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Inclusive Practice Resources

The Wisconsin Education Association Council website has an interesting and thought-provoking article on Special Education Inclusion   http://www.weac.org/resource/june96/speced.htm

 

The article presents inclusion as a controversial concept in education and includes discussion of the questions:

Do we value all children equally?

What do we mean by “inclusion”?

Are there some children for whom “inclusion” is inappropriate?

 

This paper was written in 2s001 by Katie Schultz Stout, WEAC's Director of Instruction and Professional Development, and updated in 2007 by Joanne Huston, Teaching and Learning Consultant/ Legal Counsel and was posted March 15, 2007

 

 

Research Bulletin


Phi Delta Kappa Center for Evaluation, Development, and Research
May 1993, No. 11

The Inclusion Revolution
By Joy Rogers

http://www.pdkintl.org/research/rbulletins/resbul11.htm

This article was written back in 1993 but it still rings true today. States, school districts and individual schools all continue to be in different places when it comes to including children with disabilities. The article provides some definitions, presents some pros and cons of inclusion and describes what inclusion looks like. There is also a helpful inclusion checklist that can be filled out for your school.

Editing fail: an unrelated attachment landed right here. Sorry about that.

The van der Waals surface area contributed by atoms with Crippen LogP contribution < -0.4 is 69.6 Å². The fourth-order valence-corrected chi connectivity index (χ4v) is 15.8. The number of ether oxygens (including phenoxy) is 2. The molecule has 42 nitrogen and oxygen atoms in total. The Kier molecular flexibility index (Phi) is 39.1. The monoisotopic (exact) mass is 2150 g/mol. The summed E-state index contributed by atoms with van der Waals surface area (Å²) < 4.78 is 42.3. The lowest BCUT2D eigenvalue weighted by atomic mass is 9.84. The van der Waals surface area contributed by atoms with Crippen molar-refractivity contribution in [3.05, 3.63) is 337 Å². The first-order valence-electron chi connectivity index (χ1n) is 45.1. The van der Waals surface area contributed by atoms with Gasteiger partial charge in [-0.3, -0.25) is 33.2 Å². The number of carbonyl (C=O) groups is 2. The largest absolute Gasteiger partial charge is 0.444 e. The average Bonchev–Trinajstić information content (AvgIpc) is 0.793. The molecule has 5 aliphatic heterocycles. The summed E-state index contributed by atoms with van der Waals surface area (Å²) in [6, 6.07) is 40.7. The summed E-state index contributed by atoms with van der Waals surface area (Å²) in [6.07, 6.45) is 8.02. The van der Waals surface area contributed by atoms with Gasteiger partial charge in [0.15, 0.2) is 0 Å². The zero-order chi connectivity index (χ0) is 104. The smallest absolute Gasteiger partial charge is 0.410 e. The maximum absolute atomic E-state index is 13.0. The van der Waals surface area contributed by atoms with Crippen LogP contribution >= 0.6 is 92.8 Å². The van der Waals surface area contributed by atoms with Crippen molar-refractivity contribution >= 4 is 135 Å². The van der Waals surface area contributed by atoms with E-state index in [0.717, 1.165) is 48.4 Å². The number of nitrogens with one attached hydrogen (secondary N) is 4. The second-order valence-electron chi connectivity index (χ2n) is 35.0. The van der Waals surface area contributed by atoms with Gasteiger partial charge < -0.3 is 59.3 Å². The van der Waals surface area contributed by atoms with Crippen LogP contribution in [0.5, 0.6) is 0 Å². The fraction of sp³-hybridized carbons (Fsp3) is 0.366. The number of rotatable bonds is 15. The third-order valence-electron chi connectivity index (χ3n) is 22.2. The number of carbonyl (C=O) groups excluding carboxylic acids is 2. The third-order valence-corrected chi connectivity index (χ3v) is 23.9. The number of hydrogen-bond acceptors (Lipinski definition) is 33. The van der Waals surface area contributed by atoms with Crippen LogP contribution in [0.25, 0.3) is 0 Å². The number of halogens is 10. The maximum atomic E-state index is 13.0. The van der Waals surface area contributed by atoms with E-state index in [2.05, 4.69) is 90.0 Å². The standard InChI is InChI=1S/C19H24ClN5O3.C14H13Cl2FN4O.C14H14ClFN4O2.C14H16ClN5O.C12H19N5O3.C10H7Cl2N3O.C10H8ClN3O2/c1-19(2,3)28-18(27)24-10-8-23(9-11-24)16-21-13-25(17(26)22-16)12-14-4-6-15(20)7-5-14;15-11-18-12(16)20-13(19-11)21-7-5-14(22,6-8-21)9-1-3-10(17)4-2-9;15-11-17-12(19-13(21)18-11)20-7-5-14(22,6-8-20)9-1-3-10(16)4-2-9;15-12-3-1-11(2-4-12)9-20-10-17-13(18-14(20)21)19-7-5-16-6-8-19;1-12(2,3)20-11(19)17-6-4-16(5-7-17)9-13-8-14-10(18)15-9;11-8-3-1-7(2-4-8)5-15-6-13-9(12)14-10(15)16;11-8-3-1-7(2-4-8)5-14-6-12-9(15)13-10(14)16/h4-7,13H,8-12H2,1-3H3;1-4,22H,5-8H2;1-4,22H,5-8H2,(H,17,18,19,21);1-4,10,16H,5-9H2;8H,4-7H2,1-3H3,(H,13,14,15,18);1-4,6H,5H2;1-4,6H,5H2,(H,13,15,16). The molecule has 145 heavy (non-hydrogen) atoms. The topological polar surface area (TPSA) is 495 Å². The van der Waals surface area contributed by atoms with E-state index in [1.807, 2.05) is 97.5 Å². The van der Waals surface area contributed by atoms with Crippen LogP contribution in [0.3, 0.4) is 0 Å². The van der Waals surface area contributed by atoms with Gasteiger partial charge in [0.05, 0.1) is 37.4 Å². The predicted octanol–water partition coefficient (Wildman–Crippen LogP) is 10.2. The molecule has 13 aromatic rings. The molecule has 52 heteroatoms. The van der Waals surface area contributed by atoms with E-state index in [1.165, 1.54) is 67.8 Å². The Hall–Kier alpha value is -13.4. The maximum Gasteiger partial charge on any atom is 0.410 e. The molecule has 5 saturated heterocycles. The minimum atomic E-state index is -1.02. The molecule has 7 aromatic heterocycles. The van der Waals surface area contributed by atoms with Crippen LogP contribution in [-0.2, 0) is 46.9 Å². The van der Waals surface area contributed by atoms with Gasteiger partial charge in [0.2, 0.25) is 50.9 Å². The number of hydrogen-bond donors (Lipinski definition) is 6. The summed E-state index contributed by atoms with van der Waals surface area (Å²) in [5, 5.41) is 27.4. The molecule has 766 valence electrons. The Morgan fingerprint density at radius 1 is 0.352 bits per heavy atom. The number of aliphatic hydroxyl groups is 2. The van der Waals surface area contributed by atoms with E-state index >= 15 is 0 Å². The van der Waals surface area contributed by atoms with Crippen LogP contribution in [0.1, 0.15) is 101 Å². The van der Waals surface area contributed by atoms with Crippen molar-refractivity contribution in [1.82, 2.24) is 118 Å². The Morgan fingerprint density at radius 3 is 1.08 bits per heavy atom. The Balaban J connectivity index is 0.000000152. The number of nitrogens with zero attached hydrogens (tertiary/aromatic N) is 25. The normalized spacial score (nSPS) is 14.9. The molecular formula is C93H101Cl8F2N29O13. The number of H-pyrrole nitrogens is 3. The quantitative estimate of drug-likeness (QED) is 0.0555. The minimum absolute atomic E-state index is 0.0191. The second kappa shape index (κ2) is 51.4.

TASH – Equity, Opportunity and Inclusion for People with Disabilities since 1975.  http://www.tash.org/index.html

TASH is an international membership association leading the way to inclusive communities through research, education, and advocacy. TASH members are people with disabilities, family members, fellow citizens, advocates, and professionals working together to create change and build capacity so that all people, no matter their perceived level of disability, are included in all aspects of society.

 

 

The Circle of Inclusion Web Site is for early childhood service providers and families of young children. This web site offers demonstrations of and information about the effective practices of inclusive educational programs for children from birth through age eight. http://www.circleofinclusion.org/

 

Social Inclusion Resources 

 

students at desksSocial Inclusion Article

Does This Child Have a Friend?   Innovative social inclusion programs are reducing the social isolation of students with disabilities, ending harassment and stereotyping, and improving life opportunities. By Mary M. Harrison

Read more:  http://www.tolerance.org/teach/magazine/features.jsp?p=0&is=41&ar=844&pa=1

 

 

 


 

 


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